Sleep Training - Sleep Help for 13 to 18 Month Old Baby to Toddler
Sleep Help for 13 to 18 Month Old Toddlers
Behavioral sleep problems are not uncommon in toddlers, especially due to their increased mobility, a normal peak in separation anxiety that occurs usually around 12 months old. Also, the transition from one nap to two can complicate things, as can any emotional attachments the child may have to things such as the bottle or pacifier. All of these things can lead to night waking.
Most toddlers transition to one nap a day at around 15 months old, sometimes not until around 18 months old. Most parents will find this transition to be challenging because there’s usually a point at which one nap isn’t enough but two are too many. The end result is an overtired toddler who sleeps poorly at night.
Many parents will begin to experience the first temper tantrums from their toddler around this age when the child is starting to learn to “test” mom and dad. Toddlers often show enormous amounts of willpower at bedtime and it can become a battle. Parents must make sure to institute (if you haven’t already) a soothing bedtime routine – it reinforces adhering consistently to a routine and the setting of rules is essential. This is extremely important because the next stage can be even tougher.
Around the age of one separation anxiety peaks and saying “goodnight” to mommy and daddy becomes hard for many toddlers. You can ease their fears and hesitation with a nice long bedtime transition routine where a good amount of time is spent focusing on time together (with one parent or both.) Don’t underestimate how much your toddler understands, even if he’s not speaking very much yet, so make sure to give lots of verbal assurances to let your child know that you are nearby.
As stated in previous sleep help hubs, it’s important for children to have a routine and schedule to help keep their internal clocks in sync and regulate their day and night hormone cycles, but you have to also be flexible. Having predictability in their day helps to make them feel secure. Young children need regular naptimes and bedtimes, as well as three mealtimes (and snacks when necessary.) Below you’ll find a sample daily schedule. It’s a good guideline, but you may need to adjust it to accommodate your needs. The amounts of time in this sample schedule are averages; be aware that some kids sleep a little more and some a bit less, but the variations are much less than many parents think they are. If your child is not sleeping or napping well, then chances are that you’re underestimating how much sleep your child needs.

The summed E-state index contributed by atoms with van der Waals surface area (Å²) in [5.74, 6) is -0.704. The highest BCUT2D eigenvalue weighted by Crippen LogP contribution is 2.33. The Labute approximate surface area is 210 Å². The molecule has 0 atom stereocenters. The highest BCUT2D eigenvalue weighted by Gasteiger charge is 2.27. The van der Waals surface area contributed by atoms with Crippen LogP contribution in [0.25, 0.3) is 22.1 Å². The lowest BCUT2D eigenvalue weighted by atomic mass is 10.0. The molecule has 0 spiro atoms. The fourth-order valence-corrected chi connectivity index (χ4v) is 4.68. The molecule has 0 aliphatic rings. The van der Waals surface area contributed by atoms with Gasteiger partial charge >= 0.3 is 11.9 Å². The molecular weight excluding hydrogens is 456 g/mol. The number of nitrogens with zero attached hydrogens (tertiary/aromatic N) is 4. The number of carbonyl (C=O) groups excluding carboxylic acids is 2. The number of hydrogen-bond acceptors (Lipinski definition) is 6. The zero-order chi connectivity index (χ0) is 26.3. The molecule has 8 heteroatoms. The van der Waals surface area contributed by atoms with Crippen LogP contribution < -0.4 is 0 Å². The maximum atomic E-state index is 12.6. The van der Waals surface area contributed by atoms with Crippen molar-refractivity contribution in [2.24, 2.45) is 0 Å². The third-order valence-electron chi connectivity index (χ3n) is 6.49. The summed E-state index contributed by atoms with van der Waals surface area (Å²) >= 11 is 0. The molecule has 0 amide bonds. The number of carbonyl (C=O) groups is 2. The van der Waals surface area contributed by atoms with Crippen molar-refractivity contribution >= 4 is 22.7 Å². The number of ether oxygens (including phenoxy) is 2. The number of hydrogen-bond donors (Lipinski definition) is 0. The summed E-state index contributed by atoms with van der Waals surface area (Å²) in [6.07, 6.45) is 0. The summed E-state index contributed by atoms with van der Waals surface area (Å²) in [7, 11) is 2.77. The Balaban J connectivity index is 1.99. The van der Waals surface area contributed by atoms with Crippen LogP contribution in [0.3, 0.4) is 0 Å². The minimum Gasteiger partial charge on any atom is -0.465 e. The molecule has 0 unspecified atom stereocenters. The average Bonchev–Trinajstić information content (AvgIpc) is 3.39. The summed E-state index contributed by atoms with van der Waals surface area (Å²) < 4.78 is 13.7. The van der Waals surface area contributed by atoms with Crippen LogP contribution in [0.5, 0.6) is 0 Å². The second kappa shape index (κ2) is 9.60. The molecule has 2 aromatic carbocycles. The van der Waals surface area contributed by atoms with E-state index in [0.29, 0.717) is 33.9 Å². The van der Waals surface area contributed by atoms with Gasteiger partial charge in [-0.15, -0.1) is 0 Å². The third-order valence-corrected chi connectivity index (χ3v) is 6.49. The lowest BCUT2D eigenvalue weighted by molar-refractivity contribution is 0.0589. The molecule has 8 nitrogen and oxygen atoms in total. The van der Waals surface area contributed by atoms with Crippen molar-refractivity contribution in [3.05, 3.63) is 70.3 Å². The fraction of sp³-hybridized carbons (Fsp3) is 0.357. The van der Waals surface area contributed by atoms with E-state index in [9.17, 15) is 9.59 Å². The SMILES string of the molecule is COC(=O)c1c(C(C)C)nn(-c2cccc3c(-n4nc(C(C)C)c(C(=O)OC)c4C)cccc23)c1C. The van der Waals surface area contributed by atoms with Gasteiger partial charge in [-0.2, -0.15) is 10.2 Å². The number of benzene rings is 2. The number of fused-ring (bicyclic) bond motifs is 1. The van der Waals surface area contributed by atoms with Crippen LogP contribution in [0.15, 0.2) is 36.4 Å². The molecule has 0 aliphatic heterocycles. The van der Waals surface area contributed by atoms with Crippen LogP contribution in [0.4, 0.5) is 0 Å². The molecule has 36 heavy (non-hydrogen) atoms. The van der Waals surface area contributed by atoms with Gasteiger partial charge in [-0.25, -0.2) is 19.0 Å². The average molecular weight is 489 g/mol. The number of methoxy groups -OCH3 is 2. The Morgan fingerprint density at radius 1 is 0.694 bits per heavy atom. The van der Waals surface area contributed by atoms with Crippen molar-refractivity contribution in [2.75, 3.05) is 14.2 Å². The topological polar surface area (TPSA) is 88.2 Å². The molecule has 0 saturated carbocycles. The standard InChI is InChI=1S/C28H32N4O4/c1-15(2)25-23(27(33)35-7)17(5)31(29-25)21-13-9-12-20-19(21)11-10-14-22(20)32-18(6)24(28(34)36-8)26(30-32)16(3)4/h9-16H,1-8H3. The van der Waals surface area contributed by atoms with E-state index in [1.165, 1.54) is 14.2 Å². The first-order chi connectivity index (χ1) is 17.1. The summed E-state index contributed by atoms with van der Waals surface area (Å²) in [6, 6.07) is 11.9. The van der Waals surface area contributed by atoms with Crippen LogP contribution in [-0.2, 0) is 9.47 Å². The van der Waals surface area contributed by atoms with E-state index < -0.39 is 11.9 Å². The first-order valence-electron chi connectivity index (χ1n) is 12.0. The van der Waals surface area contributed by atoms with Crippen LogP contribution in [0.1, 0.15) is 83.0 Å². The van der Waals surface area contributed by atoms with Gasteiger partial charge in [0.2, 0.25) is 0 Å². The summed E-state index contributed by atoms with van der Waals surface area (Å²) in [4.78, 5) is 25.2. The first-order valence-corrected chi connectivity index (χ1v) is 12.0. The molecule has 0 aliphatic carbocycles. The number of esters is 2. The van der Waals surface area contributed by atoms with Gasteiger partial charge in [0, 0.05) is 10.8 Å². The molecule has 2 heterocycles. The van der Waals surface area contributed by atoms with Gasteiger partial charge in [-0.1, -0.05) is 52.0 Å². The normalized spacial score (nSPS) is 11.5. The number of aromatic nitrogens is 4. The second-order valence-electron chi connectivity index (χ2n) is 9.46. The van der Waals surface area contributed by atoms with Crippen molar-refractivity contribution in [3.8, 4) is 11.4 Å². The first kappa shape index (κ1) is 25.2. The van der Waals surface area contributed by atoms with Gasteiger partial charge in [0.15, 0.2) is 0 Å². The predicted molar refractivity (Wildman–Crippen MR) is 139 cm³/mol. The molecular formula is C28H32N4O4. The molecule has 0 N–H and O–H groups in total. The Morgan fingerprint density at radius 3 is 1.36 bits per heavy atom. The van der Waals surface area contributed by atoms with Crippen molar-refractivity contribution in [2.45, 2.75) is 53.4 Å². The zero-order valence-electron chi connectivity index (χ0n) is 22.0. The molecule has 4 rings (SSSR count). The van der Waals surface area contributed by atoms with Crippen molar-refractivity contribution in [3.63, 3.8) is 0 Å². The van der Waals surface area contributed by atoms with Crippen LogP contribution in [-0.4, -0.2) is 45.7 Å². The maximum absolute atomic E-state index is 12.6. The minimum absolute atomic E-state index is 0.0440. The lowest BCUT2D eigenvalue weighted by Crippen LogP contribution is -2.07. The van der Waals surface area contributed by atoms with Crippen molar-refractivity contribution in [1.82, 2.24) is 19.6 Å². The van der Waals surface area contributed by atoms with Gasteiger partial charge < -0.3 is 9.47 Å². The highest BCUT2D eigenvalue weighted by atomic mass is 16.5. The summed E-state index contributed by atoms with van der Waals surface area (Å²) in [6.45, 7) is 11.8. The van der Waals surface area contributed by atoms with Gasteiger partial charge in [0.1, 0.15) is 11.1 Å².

At this age range, eleven hours and fifteen minutes is the average amount of uninterrupted nighttime sleep a toddler should have, plus two and a quarter to two and a half hours during the day. Toddlers closer to thirteen months are usually still taking two naps, while at around eighteen months most toddlers have transitioned to one nap midday or in the afternoon.
If you must skip a nap due to a doctor appointment or some other essential interruption, most children fare better skipping their morning nap rather than the afternoon nap. You can compensate for the skipped nap by temporarily moving up the afternoon nap.
If you haven’t already done so, you should transition your child to a cup and milk if he was on formula. Around their first birthday is ideally when this should be done, but better late than never. At this time, most toddlers are starting to get all of their nutrition from solids (table food.) Speak to your pediatrician about your child’s milk intake requirements and be sure to include other sources of calcium and vitamin D like yogurt and cheese.
Sample Sleep Schedule for 13 to 18 Month Old Toddler
(If your child wakes up between 6:00 and 7:00, shift the schedule earlier.)
- 7:00 to 7:30 – Wake and eat breakfast.
- 9:00 to 9:30 – If still taking a morning nap, give her a snack and then start the 1-hour nap now.
- 11:30 to 12:30 – Lunch (decide when dependent on morning nap timing.)
- 12:30 to 1:30 – Time for afternoon nap. This should be about 1.5 hours if it’s the second nap; if it’s the only nap then it should be about 2 to 2.5 hours. Follow nap with a snack.
- 5:00 to 5:30 – Dinner time.
- 6:00 to 6:30 – Begin your bath- and bed-time routine.
- 7:00 to 8:00 – Toddler should be asleep.
Watch your child’s behavior throughout the day. Is she content? Then she’s probably on a good schedule. Is she fussy and/or demanding? That could be because she needs longer naps, an earlier bedtime, a later waking time or all of the above.
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